As we saw when the registers where set a 16-bit register needs two consecutive registers to be stored in register space. This is workable for a machine to handle but humans should not have to cope with things like that. The solution to this problem is abstractions
Abstractions should be thought of as being on a level above registers. While registers all are 8-bit values abstractions can be strings, floating point values or signed sixteen bit integers as we need for our example.
If you just have eight bit values or less you don't need abstractions. Just don't add any. The VSCP framework will figure out itself where to use abstractions or registers.
The abstractions for our two temperature values will look like this
<abstractions> // Abstraction for temperature value 1 <abstraction id="temp1" type="int16_t" default="0" page = "0" offset = "10" > <name lang="en">temperature1</name> <description lang="en">Sensor reading for temperature 1</description> <help type="text/url" lang="en">some help url</help> <access>r</access> </abstraction> // Abstraction for temperature value 2 <abstraction id="temp2" type="int16_t" default="0" page = "0" offset = "12" > <name lang="en">temperature2</name> <description lang="en">Sensor reading for temperature 2</description> <help type="text/url" lang="en">some help url</help> <access>r</access> </abstraction> </abstractions>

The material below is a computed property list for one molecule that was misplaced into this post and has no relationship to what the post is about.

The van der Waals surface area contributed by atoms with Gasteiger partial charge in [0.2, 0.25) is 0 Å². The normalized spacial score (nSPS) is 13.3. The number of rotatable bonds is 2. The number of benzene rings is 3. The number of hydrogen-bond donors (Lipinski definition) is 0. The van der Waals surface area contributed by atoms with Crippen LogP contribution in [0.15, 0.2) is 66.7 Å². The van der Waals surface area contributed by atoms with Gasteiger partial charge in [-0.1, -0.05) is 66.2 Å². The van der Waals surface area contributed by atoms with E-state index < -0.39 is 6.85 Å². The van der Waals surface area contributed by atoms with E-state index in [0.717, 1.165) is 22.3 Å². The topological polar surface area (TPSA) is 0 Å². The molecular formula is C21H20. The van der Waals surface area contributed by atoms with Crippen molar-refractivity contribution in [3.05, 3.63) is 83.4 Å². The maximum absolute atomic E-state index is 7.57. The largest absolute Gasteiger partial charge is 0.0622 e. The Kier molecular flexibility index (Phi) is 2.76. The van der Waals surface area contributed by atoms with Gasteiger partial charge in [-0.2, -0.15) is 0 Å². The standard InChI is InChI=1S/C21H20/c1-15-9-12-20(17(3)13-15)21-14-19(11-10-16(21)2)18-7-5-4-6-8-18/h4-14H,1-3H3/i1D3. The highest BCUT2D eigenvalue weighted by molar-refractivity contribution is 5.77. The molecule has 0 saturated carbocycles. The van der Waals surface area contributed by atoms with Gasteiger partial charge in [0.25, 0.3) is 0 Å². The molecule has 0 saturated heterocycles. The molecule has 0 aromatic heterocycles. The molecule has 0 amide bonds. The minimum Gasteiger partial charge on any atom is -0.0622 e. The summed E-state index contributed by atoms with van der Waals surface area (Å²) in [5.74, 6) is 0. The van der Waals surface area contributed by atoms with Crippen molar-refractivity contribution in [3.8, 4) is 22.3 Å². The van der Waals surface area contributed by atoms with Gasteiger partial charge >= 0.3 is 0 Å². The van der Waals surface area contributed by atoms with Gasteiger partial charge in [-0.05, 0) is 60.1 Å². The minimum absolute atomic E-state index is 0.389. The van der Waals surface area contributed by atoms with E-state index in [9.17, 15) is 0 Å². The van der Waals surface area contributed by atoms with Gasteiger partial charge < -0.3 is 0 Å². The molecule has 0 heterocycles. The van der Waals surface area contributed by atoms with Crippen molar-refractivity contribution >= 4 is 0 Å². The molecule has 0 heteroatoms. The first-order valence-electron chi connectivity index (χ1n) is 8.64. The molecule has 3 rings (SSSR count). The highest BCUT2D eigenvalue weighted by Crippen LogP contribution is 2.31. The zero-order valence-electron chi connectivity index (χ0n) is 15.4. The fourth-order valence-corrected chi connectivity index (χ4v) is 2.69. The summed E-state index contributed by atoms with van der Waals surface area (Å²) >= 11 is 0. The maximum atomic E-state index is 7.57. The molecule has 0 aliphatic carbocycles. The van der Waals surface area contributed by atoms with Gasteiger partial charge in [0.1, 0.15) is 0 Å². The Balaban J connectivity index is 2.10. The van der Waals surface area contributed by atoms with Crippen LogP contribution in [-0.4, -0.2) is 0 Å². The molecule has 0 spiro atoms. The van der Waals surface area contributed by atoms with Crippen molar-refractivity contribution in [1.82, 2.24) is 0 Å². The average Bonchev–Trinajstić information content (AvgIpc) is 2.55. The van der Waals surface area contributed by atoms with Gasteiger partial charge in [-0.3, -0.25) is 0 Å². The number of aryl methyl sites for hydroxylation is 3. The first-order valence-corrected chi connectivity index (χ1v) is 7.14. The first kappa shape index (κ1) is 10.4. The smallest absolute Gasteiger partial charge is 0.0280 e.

After this has been done an end user accessing your device will instead of a high and a low 8-bit value for the temperature see and work with a signed 16-bit integers. In VSCP Works you can see and handle the abstractions in the abstraction tab of the configuration window. In a setup wizard you can handle settings even easier than that.